This second of two novels about James Graham, the great Marquis of Montrose.
History has thrown up few men like James Graham, Marquis of Montrose. Consistent nobility of character allied to a great kindliness, driving purpose and a sense of humour, is rare enough. When such a character is acknowledged as one of the most brilliant generals and tacticians of all time, and who, moreover, received one of the rawest deals in recorded history - the sum of all this might seem almost too much, especially when the man was extraordinarily good looking and richly endowed with both the graces and talents, a poet indeed.
Yet Montrose was no more a plaster-saint than he was a prig on a pedestal; on the contrary, the most human of men, excellent company - and a self - doubter. He saw his own weaknesses as clearly as he saw his duty.
In 'Montrose: The Captain - General', Nigel Tranter takes James Graham from the sorrowful aftermath of victory at Inverlochy, through the chain of triumphs at Aldearn, Alford and Kilsyth, to complete mastery of Scotland and a position to endanger Cromwell's England. Then, from betrayal and the desertion, to his exile on the Continent, where the rulers of Christendom competed to do him honour - and he met Elizabeth of Bohemia, the Winter Queen, the sister of his emprisoned master, Charles.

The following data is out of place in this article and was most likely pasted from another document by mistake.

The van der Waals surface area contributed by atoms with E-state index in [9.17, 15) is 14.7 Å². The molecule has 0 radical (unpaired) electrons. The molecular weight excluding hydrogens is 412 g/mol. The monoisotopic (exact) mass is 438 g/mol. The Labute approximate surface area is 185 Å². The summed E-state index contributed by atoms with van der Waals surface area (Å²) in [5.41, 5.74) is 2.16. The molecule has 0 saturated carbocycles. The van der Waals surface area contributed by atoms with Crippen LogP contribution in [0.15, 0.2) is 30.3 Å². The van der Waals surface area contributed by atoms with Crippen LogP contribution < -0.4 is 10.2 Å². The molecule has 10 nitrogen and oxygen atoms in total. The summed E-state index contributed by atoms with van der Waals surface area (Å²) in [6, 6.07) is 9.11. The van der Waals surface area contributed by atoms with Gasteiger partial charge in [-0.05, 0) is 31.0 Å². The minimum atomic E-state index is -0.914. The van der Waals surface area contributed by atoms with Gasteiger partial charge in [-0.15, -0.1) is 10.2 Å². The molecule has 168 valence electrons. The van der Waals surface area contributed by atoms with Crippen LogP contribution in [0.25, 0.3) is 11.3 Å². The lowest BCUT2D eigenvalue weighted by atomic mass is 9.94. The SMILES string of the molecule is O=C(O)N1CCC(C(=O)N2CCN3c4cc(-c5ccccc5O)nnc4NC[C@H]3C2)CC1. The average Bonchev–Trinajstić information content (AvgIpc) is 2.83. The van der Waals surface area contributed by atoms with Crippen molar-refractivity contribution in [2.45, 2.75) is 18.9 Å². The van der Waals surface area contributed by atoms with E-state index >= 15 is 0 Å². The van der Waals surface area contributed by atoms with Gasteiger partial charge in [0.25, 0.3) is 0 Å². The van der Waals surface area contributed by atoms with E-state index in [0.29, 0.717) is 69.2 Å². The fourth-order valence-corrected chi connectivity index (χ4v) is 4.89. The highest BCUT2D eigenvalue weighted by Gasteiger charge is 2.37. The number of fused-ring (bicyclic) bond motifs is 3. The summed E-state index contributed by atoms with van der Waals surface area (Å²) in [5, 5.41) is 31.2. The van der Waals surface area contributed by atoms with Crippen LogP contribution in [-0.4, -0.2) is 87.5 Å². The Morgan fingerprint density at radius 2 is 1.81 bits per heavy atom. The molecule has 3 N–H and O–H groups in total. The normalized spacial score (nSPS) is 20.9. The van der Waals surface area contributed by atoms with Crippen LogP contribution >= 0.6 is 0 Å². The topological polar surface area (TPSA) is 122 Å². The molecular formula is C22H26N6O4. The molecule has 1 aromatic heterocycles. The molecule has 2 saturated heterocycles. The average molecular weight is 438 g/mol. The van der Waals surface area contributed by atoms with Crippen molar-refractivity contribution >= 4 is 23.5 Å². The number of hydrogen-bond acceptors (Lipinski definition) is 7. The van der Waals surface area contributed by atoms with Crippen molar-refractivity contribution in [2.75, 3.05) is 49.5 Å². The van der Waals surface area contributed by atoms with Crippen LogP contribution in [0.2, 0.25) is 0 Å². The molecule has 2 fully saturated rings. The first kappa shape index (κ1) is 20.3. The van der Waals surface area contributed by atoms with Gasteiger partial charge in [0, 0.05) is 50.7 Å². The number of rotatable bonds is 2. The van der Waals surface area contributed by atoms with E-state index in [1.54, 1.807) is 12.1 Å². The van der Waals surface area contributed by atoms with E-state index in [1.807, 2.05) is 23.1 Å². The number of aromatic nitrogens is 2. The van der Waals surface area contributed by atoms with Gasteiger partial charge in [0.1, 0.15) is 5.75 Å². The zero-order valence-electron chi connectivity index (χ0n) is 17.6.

Elizabeth was all that her brother was not, lively, vigorous, clear-headed and lovely. In her, for the first time, Montrose recognised and truly kindred spirit.
But Charles's execution in 1649 produced a new young King to fight for, and duty took Montrose back to Scotland, on a forlorn hope. None knew it better than he. But even James Graham was not prepared for the greatest act of betrayal of all, when Charles the Second came to terms with the enemy behind his back, and sacrificed his truest servant for expediency - for nothing, as it turned out - one of the dastardly events in Britain's history.
Yet Montrose's greatest triumph was still to come. Conducted to his barbaric execution in Edinburgh, he died magnificently , and lesser men dwindled to insignificance.
The 'Captain General' completes the story of the Great Marqus, which Nigel Tranter started in 'The Young Montrose', in spirited succession to his enormously successful trilogy on Robert The Bruce